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Shedding Light on the 3-D Structures of Cells

SDSC RESEARCH |Contents| Next
Jon Genetti
David R. Nadeau
Bernard Pailthorpe
Lubor Borsig
Eric Elenko
Jeff Esko
Marilyn Farquhar
James R. Feramisco,
Maria Pinhal
Brian Smith
Hiro Tsukada
Ajit Varki,
Jean J. Y. Wang
UC San Diego

P rofessor James Feramisco and his associates at the UC San Diego School of Medicine's Cancer Center are working with David Nadeau, a principal scientist in SDSC's Scientific Visualization group, to create 3-D images of the interiors of cells. "SDSC's 3-D rendering software gives us valuable perspective views into the structures of cells that enable us to perceive spatial relationships between regions that contain active proteins," Feramisco said. The collaboration will provide valuable feedback to SDSC's visualization toolkit developers on how researchers can take best advantage of computer graphics in their scientific applications.




"Scientific visualization is a cornerstone of high-performance computing," said Bernard Pailthorpe, SDSC's associate director for Scientific Visualization. "As we develop visualization toolkits for scientific applications, we work with researchers to ensure that we create needed, useful tools for the community. Our latest collaboration is with cellular biologists at the UCSD Cancer Center."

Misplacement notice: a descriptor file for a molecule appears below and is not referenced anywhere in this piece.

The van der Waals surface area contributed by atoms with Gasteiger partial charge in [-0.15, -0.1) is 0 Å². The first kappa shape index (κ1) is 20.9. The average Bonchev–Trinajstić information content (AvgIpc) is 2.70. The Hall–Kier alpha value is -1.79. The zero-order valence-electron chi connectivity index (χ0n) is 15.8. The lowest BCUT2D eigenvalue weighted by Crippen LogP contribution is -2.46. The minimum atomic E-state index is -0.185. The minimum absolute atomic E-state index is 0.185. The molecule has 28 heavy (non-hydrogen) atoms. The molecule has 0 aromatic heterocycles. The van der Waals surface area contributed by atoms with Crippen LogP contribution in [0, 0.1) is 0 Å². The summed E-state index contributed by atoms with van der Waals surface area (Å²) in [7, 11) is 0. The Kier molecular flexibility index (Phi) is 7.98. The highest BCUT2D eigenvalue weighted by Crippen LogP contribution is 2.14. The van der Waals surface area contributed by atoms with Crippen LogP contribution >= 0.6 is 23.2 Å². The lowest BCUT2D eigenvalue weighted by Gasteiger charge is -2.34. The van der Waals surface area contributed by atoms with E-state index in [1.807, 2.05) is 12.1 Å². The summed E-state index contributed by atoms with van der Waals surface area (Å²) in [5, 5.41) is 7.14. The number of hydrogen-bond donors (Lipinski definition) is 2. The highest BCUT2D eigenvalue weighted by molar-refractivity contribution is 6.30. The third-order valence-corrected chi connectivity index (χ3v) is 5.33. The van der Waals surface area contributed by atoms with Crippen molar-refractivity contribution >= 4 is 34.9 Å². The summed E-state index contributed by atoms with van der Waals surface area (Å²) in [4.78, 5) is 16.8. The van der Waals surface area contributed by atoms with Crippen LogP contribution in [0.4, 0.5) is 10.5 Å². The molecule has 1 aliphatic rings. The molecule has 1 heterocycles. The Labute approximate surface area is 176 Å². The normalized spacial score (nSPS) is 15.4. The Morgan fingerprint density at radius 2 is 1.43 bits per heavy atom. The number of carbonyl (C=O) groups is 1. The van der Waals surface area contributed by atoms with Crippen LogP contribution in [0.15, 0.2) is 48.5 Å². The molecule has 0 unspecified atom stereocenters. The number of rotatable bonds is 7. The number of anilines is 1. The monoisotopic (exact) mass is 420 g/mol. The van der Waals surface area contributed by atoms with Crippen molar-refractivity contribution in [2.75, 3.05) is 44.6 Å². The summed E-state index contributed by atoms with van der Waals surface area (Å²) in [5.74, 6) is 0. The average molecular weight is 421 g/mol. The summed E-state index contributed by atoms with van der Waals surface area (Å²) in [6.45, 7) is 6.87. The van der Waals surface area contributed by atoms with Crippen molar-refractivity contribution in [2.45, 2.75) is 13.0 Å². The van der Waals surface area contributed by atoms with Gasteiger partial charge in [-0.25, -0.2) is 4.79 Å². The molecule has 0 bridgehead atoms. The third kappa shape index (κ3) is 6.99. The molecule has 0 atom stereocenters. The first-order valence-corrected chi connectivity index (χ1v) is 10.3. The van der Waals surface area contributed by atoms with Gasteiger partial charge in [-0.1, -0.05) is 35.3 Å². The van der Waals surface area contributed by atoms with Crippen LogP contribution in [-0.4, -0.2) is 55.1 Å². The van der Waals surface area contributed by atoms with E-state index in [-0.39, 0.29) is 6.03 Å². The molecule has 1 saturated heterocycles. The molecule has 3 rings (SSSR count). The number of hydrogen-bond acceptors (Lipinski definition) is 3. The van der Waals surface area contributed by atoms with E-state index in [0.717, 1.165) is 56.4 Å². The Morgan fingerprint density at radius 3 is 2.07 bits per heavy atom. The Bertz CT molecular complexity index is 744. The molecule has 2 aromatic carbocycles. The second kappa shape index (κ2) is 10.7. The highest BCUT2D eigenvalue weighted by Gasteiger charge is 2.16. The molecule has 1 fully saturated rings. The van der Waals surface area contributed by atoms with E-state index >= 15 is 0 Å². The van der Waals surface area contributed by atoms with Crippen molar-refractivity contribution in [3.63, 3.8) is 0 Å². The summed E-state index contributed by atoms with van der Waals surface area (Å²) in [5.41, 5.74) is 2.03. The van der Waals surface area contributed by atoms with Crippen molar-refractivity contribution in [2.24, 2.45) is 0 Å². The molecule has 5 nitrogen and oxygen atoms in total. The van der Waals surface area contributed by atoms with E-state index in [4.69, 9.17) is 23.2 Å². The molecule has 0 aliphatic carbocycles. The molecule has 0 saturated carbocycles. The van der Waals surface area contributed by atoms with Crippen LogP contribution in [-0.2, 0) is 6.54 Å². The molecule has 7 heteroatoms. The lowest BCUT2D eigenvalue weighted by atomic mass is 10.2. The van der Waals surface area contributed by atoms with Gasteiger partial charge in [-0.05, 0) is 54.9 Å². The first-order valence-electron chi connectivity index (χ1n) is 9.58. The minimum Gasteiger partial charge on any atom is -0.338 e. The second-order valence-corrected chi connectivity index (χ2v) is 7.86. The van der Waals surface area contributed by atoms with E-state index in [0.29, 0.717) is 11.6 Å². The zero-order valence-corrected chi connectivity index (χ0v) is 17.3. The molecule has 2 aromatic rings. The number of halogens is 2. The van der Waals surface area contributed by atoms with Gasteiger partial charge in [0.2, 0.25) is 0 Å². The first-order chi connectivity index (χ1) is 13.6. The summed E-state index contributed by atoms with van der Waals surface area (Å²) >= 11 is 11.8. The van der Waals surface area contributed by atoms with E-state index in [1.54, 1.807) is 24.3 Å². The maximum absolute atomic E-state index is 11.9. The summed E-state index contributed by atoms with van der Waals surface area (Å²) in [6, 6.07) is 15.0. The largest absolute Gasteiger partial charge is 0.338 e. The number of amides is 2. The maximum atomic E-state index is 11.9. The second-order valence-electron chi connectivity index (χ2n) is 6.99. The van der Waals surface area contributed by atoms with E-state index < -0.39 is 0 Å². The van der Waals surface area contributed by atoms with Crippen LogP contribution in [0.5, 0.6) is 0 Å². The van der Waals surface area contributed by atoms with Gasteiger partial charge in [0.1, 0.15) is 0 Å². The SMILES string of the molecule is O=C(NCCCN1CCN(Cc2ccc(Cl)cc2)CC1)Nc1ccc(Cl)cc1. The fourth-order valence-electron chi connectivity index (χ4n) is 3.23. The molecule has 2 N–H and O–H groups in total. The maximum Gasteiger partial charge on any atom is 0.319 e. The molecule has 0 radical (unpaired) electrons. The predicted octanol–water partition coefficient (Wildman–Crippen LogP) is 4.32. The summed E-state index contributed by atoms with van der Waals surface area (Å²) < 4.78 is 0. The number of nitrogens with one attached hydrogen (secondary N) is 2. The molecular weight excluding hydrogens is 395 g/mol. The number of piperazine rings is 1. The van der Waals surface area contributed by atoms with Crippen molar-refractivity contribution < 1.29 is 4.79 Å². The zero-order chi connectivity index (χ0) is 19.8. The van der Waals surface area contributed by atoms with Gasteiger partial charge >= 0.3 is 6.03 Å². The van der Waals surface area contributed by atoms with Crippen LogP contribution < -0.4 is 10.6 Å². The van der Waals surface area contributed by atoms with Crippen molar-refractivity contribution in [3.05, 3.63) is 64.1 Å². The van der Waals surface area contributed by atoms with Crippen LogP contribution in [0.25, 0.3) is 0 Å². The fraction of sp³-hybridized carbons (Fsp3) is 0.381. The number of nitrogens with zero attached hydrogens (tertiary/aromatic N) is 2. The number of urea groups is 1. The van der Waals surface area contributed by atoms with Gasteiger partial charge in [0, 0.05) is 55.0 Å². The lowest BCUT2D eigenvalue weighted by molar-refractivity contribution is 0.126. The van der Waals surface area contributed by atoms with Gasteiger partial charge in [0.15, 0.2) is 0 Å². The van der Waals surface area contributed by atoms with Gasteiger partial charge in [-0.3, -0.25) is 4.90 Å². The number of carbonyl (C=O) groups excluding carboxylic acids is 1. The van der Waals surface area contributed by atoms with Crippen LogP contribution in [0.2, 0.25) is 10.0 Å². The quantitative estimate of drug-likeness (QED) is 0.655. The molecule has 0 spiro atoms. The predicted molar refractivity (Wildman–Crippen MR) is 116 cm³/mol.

"As far as I'm concerned, without 3-D imaging there is not biology," said Jean J. Y. Wang, professor of Biology and associate director of Basic Research for the Cancer Center. "The era of grinding up cells and studying them in a test tube taught us a lot, but now we need to understand how cellular functions are coordinated in space and time."


The Cancer Center's Digital Imaging Shared Resource (DISR) assists research into the detailed examination of cellular structure, especially in such areas as cell-to-cell contact, cell differentiation, apoptosis (cell death), intra-cellular transport of substances, and metastasis that are relevant to studies of cancer. DISR resources include a deconvolution microscope that can generate multi-spectral digital images at wavelengths from 340 to 700 nanometers, and a microinjection system that can insert molecules and dyes into living cells. The UCSD Cancer Center is supported by the National Cancer Institute as an NCI-Designated Cancer Center.